Serbian Foreign Minister Says Partition Could End Dispute With Kosovo
RFE/RL's Balkan Service August 14, 2017
Serbia's foreign minister has put forward a compromise to resolve the country's differences with its former province of Kosovo, as Belgrade looks to gain traction in its drive toward European Union membership.
Ivica Dacic, a strong ally of President Aleksandar Vucic, wrote in an opinion article published on August 14 in the daily newspaper Vecernje Novosti that the drawing of boundaries between Serbs and Albanians, the largest ethnic group in Kosovo, would be a way to end what he called Serbia's "centennial problem."
In return, Serbia would give up its claim to all of Kosovo, he added.
"Everyone needs a lasting solution of the Serbian-Albanian conflict, which can be reached only through an agreement...where everyone will win something and lose something," Dacic, who is also first deputy prime minister, wrote.
He added that Serbia should seek autonomy for Serbian enclaves in Kosovo, a protected status for Orthodox monasteries, and financial compensation for what Serbia claims as its property, including industrial and energy facilities.
Kosovo's Foreign Minister Enver Hoxhaj rejected the idea, writing on Twitter that his country was a "multiethnic democracy" with "internationally recognized borders."
He added that "Serbia's renewed ideas 4 border change are dangerous & unacceptable."
Most Kosovar Albanians oppose greater autonomy for Serb-dominated municipalities, saying that would give Belgrade more influence.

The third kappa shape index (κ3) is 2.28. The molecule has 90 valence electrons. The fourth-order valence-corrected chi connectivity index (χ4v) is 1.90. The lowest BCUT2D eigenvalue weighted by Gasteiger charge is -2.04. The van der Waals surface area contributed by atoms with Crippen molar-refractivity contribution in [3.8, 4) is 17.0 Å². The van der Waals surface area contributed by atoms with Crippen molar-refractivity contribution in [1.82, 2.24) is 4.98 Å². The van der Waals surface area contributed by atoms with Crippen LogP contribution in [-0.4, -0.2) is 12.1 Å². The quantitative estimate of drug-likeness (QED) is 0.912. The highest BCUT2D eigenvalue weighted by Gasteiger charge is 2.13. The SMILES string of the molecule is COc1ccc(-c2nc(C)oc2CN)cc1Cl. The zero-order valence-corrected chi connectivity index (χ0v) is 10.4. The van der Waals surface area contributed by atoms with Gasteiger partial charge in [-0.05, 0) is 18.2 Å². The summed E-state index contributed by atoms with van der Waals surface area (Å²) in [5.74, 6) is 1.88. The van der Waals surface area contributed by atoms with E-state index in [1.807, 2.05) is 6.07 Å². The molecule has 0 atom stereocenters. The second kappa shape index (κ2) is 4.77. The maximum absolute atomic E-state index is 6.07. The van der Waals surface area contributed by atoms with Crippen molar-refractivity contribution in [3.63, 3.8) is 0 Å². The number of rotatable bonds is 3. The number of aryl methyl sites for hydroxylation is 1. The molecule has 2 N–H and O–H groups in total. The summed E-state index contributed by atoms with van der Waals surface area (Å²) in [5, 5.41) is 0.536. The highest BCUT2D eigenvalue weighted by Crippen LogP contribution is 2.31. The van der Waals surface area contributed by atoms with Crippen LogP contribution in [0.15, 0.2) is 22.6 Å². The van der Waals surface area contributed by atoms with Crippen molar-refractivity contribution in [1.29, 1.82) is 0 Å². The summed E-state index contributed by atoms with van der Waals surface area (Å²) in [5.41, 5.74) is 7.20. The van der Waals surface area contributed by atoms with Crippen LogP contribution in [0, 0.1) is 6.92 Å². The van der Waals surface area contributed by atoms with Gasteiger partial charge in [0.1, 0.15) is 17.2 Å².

The country of 1.8 million people declared independence from Serbia in 2008 and is recognized by 115 countries but not by Belgrade. Currently there are around 120,000 Serbs in Kosovo and most of them, mainly in the north, oppose the Pristina authorities.
Kosovo, which has an ethnic Albanian majority, is supported by the West. Serbia is a traditional ally of Russia, but Vucic has attempted to balance relations between Moscow, the European Union, and the United States.
Kosovo and Serbia have both expressed hopes of joining the EU and have agreed to talks sponsored by the bloc on normalizing ties. However, many Serbian nationalists oppose EU membership and are pushing for closer ties to Russia and do not want to recognize Kosovo as independent.
With reporting by Reuters, Bloomberg, and B92
Copyright (c) 2017. RFE/RL, Inc. Reprinted with the permission of Radio Free Europe/Radio Liberty, 1201 Connecticut Ave., N.W. Washington DC 20036.
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